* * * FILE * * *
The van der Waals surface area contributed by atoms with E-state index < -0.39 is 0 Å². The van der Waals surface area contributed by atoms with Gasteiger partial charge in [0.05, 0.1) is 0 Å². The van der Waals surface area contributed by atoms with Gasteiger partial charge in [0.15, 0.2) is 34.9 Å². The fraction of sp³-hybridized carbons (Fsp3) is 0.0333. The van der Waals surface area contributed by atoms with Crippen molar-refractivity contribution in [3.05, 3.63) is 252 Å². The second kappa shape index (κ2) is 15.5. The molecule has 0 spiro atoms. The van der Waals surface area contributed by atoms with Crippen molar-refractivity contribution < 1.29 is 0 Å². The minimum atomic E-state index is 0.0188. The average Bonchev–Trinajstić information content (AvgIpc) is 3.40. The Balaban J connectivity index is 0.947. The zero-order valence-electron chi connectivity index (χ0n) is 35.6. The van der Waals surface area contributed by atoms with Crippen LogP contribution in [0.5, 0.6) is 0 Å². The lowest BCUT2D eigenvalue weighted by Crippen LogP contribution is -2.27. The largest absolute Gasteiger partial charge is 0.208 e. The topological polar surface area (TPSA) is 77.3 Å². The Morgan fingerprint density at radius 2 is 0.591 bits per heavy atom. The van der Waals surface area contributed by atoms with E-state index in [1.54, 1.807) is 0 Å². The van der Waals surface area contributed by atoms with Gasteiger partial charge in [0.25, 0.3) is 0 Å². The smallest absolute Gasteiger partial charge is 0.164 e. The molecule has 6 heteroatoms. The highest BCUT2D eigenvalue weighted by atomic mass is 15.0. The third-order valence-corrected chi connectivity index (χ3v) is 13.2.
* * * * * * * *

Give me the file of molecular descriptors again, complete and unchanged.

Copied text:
The van der Waals surface area contributed by atoms with E-state index < -0.39 is 0 Å². The van der Waals surface area contributed by atoms with Gasteiger partial charge in [0.05, 0.1) is 0 Å². The van der Waals surface area contributed by atoms with Gasteiger partial charge in [0.15, 0.2) is 34.9 Å². The fraction of sp³-hybridized carbons (Fsp3) is 0.0333. The van der Waals surface area contributed by atoms with Crippen molar-refractivity contribution in [3.05, 3.63) is 252 Å². The second kappa shape index (κ2) is 15.5. The molecule has 0 spiro atoms. The van der Waals surface area contributed by atoms with Crippen molar-refractivity contribution < 1.29 is 0 Å². The minimum atomic E-state index is 0.0188. The average Bonchev–Trinajstić information content (AvgIpc) is 3.40. The Balaban J connectivity index is 0.947. The zero-order valence-electron chi connectivity index (χ0n) is 35.6. The van der Waals surface area contributed by atoms with Crippen LogP contribution in [0.5, 0.6) is 0 Å². The lowest BCUT2D eigenvalue weighted by Crippen LogP contribution is -2.27. The largest absolute Gasteiger partial charge is 0.208 e. The topological polar surface area (TPSA) is 77.3 Å². The Morgan fingerprint density at radius 2 is 0.591 bits per heavy atom. The van der Waals surface area contributed by atoms with E-state index in [1.54, 1.807) is 0 Å². The van der Waals surface area contributed by atoms with Gasteiger partial charge in [0.25, 0.3) is 0 Å². The smallest absolute Gasteiger partial charge is 0.164 e. The molecule has 6 heteroatoms. The highest BCUT2D eigenvalue weighted by atomic mass is 15.0. The third-order valence-corrected chi connectivity index (χ3v) is 13.2.